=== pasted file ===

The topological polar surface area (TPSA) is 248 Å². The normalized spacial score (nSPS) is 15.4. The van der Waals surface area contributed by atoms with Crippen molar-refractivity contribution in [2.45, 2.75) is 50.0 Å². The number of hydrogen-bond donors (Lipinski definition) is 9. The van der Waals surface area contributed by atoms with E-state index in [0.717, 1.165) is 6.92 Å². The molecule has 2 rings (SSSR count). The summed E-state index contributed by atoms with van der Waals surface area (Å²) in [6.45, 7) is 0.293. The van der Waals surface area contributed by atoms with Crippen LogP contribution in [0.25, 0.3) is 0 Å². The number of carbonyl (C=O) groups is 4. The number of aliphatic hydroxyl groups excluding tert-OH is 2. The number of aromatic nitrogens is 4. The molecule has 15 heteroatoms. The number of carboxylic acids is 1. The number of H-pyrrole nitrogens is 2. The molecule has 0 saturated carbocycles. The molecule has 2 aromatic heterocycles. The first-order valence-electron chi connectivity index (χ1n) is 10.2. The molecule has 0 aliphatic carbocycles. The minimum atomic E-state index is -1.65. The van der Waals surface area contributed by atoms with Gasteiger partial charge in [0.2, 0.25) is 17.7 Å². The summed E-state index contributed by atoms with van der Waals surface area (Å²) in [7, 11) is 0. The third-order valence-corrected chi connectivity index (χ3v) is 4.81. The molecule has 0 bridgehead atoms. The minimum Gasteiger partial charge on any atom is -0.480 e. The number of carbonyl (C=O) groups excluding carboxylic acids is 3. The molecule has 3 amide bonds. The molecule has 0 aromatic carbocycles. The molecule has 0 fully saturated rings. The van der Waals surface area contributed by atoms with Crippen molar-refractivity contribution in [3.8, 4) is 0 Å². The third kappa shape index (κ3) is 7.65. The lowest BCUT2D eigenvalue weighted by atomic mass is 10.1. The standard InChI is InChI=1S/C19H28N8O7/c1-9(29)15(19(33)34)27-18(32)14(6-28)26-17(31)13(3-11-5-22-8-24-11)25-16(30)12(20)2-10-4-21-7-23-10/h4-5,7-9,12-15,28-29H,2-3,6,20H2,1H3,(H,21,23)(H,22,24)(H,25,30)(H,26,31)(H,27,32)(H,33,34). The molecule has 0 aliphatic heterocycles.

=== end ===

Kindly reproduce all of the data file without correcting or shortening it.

The topological polar surface area (TPSA) is 248 Å². The normalized spacial score (nSPS) is 15.4. The van der Waals surface area contributed by atoms with Crippen molar-refractivity contribution in [2.45, 2.75) is 50.0 Å². The number of hydrogen-bond donors (Lipinski definition) is 9. The van der Waals surface area contributed by atoms with E-state index in [0.717, 1.165) is 6.92 Å². The molecule has 2 rings (SSSR count). The summed E-state index contributed by atoms with van der Waals surface area (Å²) in [6.45, 7) is 0.293. The van der Waals surface area contributed by atoms with Crippen LogP contribution in [0.25, 0.3) is 0 Å². The number of carbonyl (C=O) groups is 4. The number of aliphatic hydroxyl groups excluding tert-OH is 2. The number of aromatic nitrogens is 4. The molecule has 15 heteroatoms. The number of carboxylic acids is 1. The number of H-pyrrole nitrogens is 2. The molecule has 0 saturated carbocycles. The molecule has 2 aromatic heterocycles. The first-order valence-electron chi connectivity index (χ1n) is 10.2. The molecule has 0 aliphatic carbocycles. The minimum atomic E-state index is -1.65. The van der Waals surface area contributed by atoms with Gasteiger partial charge in [0.2, 0.25) is 17.7 Å². The summed E-state index contributed by atoms with van der Waals surface area (Å²) in [7, 11) is 0. The third-order valence-corrected chi connectivity index (χ3v) is 4.81. The molecule has 0 bridgehead atoms. The minimum Gasteiger partial charge on any atom is -0.480 e. The number of carbonyl (C=O) groups excluding carboxylic acids is 3. The molecule has 3 amide bonds. The molecule has 0 aromatic carbocycles. The molecule has 0 fully saturated rings. The van der Waals surface area contributed by atoms with Crippen molar-refractivity contribution in [3.8, 4) is 0 Å². The third kappa shape index (κ3) is 7.65. The lowest BCUT2D eigenvalue weighted by atomic mass is 10.1. The standard InChI is InChI=1S/C19H28N8O7/c1-9(29)15(19(33)34)27-18(32)14(6-28)26-17(31)13(3-11-5-22-8-24-11)25-16(30)12(20)2-10-4-21-7-23-10/h4-5,7-9,12-15,28-29H,2-3,6,20H2,1H3,(H,21,23)(H,22,24)(H,25,30)(H,26,31)(H,27,32)(H,33,34). The molecule has 0 aliphatic heterocycles.